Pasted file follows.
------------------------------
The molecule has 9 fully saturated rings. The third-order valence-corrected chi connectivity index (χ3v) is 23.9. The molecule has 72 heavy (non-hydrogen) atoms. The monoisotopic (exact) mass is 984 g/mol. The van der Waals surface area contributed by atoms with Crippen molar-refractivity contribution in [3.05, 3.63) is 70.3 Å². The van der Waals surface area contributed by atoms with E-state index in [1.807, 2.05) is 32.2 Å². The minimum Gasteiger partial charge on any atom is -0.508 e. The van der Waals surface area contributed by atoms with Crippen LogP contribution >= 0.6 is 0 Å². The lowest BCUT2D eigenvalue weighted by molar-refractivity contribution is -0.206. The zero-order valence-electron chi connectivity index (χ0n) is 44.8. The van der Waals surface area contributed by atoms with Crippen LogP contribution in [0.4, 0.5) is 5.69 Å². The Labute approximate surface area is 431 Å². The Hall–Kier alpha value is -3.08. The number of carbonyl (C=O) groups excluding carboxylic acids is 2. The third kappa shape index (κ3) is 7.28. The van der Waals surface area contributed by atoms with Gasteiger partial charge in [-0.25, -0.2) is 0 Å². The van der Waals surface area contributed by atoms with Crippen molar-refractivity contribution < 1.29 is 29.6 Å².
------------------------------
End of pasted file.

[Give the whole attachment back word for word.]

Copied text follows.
The molecule has 9 fully saturated rings. The third-order valence-corrected chi connectivity index (χ3v) is 23.9. The molecule has 72 heavy (non-hydrogen) atoms. The monoisotopic (exact) mass is 984 g/mol. The van der Waals surface area contributed by atoms with Crippen molar-refractivity contribution in [3.05, 3.63) is 70.3 Å². The van der Waals surface area contributed by atoms with E-state index in [1.807, 2.05) is 32.2 Å². The minimum Gasteiger partial charge on any atom is -0.508 e. The van der Waals surface area contributed by atoms with Crippen LogP contribution >= 0.6 is 0 Å². The lowest BCUT2D eigenvalue weighted by molar-refractivity contribution is -0.206. The zero-order valence-electron chi connectivity index (χ0n) is 44.8. The van der Waals surface area contributed by atoms with Crippen LogP contribution in [0.4, 0.5) is 5.69 Å². The Labute approximate surface area is 431 Å². The Hall–Kier alpha value is -3.08. The number of carbonyl (C=O) groups excluding carboxylic acids is 2. The third kappa shape index (κ3) is 7.28. The van der Waals surface area contributed by atoms with Gasteiger partial charge in [-0.25, -0.2) is 0 Å². The van der Waals surface area contributed by atoms with Crippen molar-refractivity contribution < 1.29 is 29.6 Å².